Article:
Tajik national air carrier, Tajik Air, has reportedly resumed flights after half a year idle.

On July 26, Tajik Air’s Boeing 767 carried a group of Tajik Hajj pilgrims from Khujand to Jeddah, Saudi Arabia, Director of the Civil Aviation Agency under the Government of Tajikistan, Ikrom Subhonzoda, told Asia-Plus in an interview.   

According to him, they are carrying out works on resuming flights and establishing stable operation of the company.  

He further noted that a special commission had determined the total value of the company’s illiquid assets – about 4 million U.S. dollars.  

Meanwhile, Tajik Air Director General Dilshod Ismatullozoda notes that the company now has five aircraft and one helicopter.  Of the total number of planes, only one is in good condition – Boeing 767, which is currently carrying Tajik Hajj pilgrims.

“Two aircraft are currently in overhaul – one in Moscow (Russia) and another one in Sharjah (the United Arab Emirates),” Ismatullozoda said, noting that two other planes (Boeing 757 and Antonov-28) and helicopter Mi-48 are now in Dushanbe.     

Recall, Tajik Air suspended it operations early this year, stopping flights practically on all air routes.  Some experts even noted that it could not be ruled out that the company would be declared bankrupt with further handover to private hands.

Tajik Air has been experiencing various problems for a long time but they showed up more sharply ahead of the New Year holidays, when the airlines began postponing flights for several days.  On January 1, the carrier announced it was cancelling flights on its Dushanbe-Moscow route until the end of January. Since then, the scale of Tajik Air’s troubles has only deepened, and the airline was forced to make changes to its flight schedule.  Tajik Air then sent its staff members on leave without pay.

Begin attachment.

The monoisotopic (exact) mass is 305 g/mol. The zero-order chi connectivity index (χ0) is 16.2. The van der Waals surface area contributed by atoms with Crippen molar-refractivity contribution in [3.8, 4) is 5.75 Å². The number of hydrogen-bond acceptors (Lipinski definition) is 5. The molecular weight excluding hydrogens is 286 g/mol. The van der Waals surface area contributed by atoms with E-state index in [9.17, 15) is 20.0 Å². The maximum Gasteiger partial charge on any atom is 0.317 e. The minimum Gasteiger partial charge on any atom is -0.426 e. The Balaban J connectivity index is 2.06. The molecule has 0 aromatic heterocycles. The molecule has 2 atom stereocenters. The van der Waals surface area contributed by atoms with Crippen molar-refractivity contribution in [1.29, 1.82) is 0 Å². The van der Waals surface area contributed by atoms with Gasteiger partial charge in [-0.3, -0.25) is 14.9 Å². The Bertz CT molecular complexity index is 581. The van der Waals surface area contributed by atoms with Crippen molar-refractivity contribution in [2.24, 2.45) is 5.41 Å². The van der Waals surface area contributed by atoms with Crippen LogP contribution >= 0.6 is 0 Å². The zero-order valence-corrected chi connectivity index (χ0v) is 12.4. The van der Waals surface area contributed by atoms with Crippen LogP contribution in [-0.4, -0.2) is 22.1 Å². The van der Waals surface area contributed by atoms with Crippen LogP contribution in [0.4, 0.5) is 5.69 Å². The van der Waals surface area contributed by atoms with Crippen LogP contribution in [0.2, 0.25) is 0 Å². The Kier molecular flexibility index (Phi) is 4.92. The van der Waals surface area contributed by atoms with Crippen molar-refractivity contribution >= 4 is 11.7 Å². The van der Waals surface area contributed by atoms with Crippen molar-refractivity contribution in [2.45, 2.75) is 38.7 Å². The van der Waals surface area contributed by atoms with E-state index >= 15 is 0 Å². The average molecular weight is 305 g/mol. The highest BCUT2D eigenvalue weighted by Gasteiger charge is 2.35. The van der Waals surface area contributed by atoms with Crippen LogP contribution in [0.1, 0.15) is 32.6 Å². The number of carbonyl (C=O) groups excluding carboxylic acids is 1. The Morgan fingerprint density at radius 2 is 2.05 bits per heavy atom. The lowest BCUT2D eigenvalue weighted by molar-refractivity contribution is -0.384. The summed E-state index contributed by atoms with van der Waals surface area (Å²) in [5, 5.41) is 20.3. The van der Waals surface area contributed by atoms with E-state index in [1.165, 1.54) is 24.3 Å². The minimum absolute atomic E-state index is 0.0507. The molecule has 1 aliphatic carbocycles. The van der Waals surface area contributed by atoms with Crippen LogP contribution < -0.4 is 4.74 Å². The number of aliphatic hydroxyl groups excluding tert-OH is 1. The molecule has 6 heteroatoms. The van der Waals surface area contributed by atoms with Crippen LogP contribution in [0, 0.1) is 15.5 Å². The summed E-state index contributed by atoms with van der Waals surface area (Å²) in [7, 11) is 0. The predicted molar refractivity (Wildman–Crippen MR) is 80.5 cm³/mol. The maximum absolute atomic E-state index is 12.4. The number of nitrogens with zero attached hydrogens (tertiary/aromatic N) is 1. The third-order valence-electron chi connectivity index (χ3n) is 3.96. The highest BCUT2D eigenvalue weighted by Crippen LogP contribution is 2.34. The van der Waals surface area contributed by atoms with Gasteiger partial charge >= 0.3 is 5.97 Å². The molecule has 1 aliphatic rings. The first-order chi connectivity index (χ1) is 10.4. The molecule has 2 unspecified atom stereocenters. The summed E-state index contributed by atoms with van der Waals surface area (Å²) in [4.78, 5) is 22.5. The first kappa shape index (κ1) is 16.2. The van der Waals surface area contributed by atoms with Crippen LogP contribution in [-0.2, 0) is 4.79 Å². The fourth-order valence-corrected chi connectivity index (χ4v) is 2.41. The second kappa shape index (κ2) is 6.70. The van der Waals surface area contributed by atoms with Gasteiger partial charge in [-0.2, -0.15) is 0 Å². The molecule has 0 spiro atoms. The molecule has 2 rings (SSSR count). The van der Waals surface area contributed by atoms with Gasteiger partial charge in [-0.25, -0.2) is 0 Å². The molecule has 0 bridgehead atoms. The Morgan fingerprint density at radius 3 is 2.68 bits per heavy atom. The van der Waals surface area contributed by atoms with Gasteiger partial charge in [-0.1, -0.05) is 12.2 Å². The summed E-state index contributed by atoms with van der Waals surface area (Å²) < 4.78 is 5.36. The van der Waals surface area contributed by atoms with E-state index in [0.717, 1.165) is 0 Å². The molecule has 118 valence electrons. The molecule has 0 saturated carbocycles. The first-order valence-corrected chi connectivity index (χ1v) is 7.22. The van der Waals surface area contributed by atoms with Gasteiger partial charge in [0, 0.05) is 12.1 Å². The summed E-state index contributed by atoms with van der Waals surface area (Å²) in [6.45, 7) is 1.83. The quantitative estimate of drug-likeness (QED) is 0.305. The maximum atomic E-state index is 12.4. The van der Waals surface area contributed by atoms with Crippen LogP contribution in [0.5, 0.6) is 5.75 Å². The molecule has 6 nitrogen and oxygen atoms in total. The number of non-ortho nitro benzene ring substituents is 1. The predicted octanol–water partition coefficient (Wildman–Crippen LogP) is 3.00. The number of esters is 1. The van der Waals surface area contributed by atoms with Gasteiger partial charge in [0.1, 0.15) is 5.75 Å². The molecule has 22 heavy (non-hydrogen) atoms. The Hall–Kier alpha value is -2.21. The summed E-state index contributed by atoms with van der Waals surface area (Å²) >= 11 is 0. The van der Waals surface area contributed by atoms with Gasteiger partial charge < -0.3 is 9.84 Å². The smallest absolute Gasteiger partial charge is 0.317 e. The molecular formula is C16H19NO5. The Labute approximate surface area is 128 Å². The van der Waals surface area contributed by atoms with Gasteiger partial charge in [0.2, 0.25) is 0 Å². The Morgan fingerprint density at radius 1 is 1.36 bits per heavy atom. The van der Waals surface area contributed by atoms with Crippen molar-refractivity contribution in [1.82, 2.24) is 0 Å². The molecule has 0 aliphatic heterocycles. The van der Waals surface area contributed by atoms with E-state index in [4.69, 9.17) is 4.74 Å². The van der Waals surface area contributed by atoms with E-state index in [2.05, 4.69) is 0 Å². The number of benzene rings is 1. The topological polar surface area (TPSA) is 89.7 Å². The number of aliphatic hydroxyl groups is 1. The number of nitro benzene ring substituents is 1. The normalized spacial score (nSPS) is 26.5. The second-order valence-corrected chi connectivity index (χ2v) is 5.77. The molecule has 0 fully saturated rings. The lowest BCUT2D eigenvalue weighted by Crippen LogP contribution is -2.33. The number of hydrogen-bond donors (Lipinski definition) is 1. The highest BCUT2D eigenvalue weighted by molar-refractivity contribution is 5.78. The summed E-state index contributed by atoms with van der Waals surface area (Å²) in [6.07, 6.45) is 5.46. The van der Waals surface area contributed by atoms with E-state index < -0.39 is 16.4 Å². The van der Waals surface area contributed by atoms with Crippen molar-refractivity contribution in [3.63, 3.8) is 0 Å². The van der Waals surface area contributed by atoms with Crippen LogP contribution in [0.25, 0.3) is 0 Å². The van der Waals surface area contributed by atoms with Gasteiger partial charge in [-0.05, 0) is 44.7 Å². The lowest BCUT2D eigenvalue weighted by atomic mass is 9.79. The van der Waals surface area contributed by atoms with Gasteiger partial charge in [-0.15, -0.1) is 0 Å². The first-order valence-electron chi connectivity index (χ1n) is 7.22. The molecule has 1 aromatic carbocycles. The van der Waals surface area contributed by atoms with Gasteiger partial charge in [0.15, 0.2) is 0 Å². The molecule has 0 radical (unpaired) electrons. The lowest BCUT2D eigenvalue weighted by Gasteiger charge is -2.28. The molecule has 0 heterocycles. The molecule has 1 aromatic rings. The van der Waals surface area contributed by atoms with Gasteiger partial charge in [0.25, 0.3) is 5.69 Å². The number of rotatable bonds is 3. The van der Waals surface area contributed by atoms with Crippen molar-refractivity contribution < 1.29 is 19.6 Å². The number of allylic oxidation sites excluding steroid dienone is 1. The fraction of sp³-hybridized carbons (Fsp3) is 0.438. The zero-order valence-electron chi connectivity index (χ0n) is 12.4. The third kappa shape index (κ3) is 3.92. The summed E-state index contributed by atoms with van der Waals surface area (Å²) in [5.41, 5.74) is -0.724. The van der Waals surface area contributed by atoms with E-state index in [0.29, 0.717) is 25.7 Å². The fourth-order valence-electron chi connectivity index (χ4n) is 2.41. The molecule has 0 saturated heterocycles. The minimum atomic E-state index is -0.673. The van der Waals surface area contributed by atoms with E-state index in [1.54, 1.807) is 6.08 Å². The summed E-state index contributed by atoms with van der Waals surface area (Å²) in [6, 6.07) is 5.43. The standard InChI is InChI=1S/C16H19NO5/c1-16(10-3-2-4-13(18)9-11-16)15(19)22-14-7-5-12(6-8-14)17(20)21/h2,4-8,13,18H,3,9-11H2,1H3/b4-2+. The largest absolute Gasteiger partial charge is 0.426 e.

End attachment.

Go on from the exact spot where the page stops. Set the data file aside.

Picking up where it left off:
A state commission was set up to investigate the current condition of the airline. The commission is presided over by Prime Minister Rasoul Qohirzoda.

The national airline has experienced great financial difficulties since the end of the zero years.  Specialists of the airline say that in such conditions the carrier turned out to be due to high prices for jet fuel and the unstable economic situation.  They believe that only state support can save the airline from imminent bankruptcy.

In the summer 2018, the Tajik Government’s resolution created the Tajik Air Supervisory Board, headed by the Prime Minister Rasoul Qohirzoda.

On September 25, 2018, the government issued the resolution approving the Special Program of State Support for Tajik Air Open Joint-Stock Company for 2018-2023 that was developed by the Supervisory Board.

The Program was reportedly aimed at developing the material and technical base and increasing competitiveness and financial and economic rehabilitation of Tajik Air.

The measures specified in the Program are planned to be implemented at the expense of the Government and state investment projects, as well as concessional long-term loans from international financial institutions.

Attached to the program is an Action Plan, which consists of 11 items.  One of the main points of the Action Plan is to instruct the State Committee on Investments and State-owned Property Management, the Civil Aviation Agency and the airline itself to draw up and submit proposals on attracting investments through the privatization of the Tajik Air stake.

It means that the government that owns all 100% of Tajik Air shares is ready to transfer the shares of the national air carrier to private hands.   

In accordance with the Special Program, Soviet-era planes produced in 1969-1992 were to be put up for sale in 218 and 2019.